In the year 2045, life on Earth is rather bleak for many people. Living in rundown trailers stacked on top of each other and pressed too close together, people find their only escape is through the “OASIS,” a virtual reality world developed by tech visionary James Halliday. Inside the Oasis, you can be whoever — or whatever — you want to be. You can visit exotic places and buy possessions you’d never be able to afford in real life — all without leaving your room.
It’s the perfect escape for Wade Watts, a lonely teenager with a difficult home life who discovers excitement and adventure in the Oasis through his avatar, Parzival. That is, until suddenly the Oasis stops being an escape, and his problems in the virtual world start bleeding out into the real one.
It’s easy to see why Hollywood jumped at the chance to adapt the bestselling novel “Ready Player One” into a feature film. In addition to blending real world drama with a virtual reality adventure, the book is packed full of pop culture references. And they certainly picked the ideal director for this project — as soon as I finished the book, my first thought was, “I’m so glad they got Steven Spielberg to direct this, because he’s the perfect fit.” Especially since Spielberg’s work was almost certainly a major inspiration for Ernest Cline, the author of the original novel.
If you’re a fan of the novel, one of the first things you should know is that the film is actually quite different from the book. The basic plot points are the same: Wade is searching for an “Easter egg” left by Halliday inside the Oasis, which offers treasure beyond imagining as well as the key to controlling the Oasis itself, and a dubious organization known as IOI is trying to find this Easter egg first and is willing to commit acts of real world violence in order to seize it for themselves. However, the competitions/challenges Wade must compete in to earn the Easter egg are different, and some other events from the book are altered or left out altogether.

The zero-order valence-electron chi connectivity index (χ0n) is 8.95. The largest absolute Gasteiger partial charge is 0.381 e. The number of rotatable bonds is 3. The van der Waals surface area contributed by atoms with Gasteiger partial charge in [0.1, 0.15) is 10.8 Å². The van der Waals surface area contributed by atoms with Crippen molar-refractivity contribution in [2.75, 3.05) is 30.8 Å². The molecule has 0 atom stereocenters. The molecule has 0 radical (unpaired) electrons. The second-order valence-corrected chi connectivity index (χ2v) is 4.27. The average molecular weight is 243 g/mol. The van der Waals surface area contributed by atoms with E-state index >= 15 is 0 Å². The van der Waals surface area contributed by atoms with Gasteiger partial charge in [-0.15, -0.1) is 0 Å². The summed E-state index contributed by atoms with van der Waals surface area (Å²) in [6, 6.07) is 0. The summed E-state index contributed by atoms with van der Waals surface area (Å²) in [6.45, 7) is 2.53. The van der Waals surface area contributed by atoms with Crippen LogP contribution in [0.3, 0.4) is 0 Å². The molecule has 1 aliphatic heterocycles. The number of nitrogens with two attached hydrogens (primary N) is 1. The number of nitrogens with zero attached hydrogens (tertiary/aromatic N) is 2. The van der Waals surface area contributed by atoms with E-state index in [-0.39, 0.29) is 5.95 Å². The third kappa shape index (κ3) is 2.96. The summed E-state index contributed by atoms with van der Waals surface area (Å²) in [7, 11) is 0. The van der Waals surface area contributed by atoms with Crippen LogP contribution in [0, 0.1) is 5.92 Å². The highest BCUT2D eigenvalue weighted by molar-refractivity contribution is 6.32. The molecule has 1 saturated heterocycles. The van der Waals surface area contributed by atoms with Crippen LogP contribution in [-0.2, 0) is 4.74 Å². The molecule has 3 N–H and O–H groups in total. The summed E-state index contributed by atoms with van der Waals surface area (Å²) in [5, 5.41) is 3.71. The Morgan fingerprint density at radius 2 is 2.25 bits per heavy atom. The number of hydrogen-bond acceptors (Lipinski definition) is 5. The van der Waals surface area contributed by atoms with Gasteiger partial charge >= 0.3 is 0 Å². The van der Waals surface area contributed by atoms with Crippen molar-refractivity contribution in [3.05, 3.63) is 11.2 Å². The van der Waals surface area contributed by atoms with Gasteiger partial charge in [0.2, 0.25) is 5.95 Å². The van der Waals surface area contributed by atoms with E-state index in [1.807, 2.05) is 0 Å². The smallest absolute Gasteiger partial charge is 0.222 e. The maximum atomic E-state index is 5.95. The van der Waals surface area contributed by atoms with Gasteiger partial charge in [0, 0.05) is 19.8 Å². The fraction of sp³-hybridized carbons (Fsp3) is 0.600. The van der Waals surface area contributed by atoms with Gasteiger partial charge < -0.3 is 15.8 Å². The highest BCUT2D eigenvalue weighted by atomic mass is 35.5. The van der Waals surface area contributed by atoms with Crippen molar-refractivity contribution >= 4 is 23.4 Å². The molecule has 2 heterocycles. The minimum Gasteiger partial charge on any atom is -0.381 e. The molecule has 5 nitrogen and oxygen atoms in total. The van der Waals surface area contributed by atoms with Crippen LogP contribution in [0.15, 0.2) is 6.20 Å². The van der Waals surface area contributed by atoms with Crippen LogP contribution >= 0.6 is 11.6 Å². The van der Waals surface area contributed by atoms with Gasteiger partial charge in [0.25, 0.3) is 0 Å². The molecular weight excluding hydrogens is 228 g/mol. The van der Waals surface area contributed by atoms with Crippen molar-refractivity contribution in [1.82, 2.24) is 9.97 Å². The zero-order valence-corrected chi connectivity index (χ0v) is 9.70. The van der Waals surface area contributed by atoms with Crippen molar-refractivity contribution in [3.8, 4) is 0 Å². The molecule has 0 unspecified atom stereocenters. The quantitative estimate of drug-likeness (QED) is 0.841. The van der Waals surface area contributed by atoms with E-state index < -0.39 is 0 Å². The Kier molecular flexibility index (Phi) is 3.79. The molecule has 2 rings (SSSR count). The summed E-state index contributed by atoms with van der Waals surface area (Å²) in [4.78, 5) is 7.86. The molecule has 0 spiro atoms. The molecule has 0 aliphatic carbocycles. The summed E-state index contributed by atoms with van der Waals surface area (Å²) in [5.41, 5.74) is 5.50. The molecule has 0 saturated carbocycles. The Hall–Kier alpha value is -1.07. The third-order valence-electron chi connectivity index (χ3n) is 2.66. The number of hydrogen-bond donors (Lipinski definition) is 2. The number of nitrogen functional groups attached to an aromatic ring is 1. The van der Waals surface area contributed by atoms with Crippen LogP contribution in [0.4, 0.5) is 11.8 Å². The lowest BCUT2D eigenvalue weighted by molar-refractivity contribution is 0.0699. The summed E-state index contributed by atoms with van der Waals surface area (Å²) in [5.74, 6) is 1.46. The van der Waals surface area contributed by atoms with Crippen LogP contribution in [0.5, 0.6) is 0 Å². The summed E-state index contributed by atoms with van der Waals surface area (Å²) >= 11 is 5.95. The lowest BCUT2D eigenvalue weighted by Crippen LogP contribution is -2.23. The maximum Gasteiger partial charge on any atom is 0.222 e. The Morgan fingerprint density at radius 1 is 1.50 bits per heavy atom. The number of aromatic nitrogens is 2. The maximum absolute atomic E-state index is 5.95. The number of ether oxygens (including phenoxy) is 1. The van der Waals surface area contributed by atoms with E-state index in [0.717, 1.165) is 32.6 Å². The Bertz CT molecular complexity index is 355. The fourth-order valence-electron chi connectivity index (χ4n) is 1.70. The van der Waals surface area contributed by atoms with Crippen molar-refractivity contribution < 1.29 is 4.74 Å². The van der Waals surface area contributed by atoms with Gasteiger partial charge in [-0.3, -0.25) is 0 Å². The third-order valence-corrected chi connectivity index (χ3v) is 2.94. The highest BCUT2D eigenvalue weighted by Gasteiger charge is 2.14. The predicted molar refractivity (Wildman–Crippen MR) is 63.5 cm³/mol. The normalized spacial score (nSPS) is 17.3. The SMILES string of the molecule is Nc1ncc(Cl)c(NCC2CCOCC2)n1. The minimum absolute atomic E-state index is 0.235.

This actually didn’t end up bothering me too much, because I really enjoyed the movie. Still, it was a little surprising at first to see some MAJOR deviations from the book, and it’s good to know to expect that going in.
I was really curious to see this movie because while I liked the book and had fun reading it, I didn’t LOVE it, and to me the story seemed like it would work better as a movie. Although the book dragged in a few places, at least for me, the movie clips along at a steadier pace. The pop culture references feel more natural on screen than in print, too. And there are plenty of pop culture references: Batman, Star Trek, King Kong, Alien, Back to the Future, just to name a few. I mean, watching the Iron Giant fight Mecha-Godzilla on the big screen is enough to put a smile on anyone’s face, right? (And also, coincidentally, was better than any of the robot vs. monster fights in “Pacific Rim Uprising.”)
I enjoyed how the movie jumped back and forth between the real world and the virtual world of the Oasis, letting us see the contrast between the characters’ real lives and their pretend ones. While we don’t get to dig too deeply into a lot of the characters, Wade Watts is a good “every-man” sort of guide on our adventure. The movie also has a lot of Spielberg’s signature flourishes and themes: a sense of fun, adventure, wonder, and hope.
If I had to name some spots for improvement, it might have been nice to add a few more layers to the main villain, Nolan Sorrento, the CEO of IOI. Ben Mendelsohn is a great actor, and I think he could have made the role a little more nuanced, if given the chance. And the film also could have spent just a *tad* more time in the “real world,” showing how and why reality in 2045 has become so bleak.
One of the things I liked best about this story, though, is its sense of balance: while it celebrates nostalgia and references to geek culture, it also gently reminds us not to let those things take over our lives to the point where we shut ourselves off from reality. I love movies and pop culture (as anyone who knows me knows), and my favorite fandoms — like Star Wars and superhero movies — have helped me get through some rough times and opened the door for me to meet new people who also love these fandoms. Yet in “Ready Player One,” the Oasis often causes people to ignore important, real-world problems, and that’s the point where the fantasy world becomes toxic. There’s nothing wrong with watching movies, video gaming, and escaping into these fantasy worlds. But it’s also healthy to switch off the TV or the computer sometimes, and step outside and make real-world connections. The virtual world can’t hide the real-life issues forever.
If you’re a fan of Spielberg or are simply looking for an entertaining afternoon at the movies, “Ready Player One” is well worth a ticket. I definitely want to go back and see it again to catch all the pop culture references I may have missed the first time!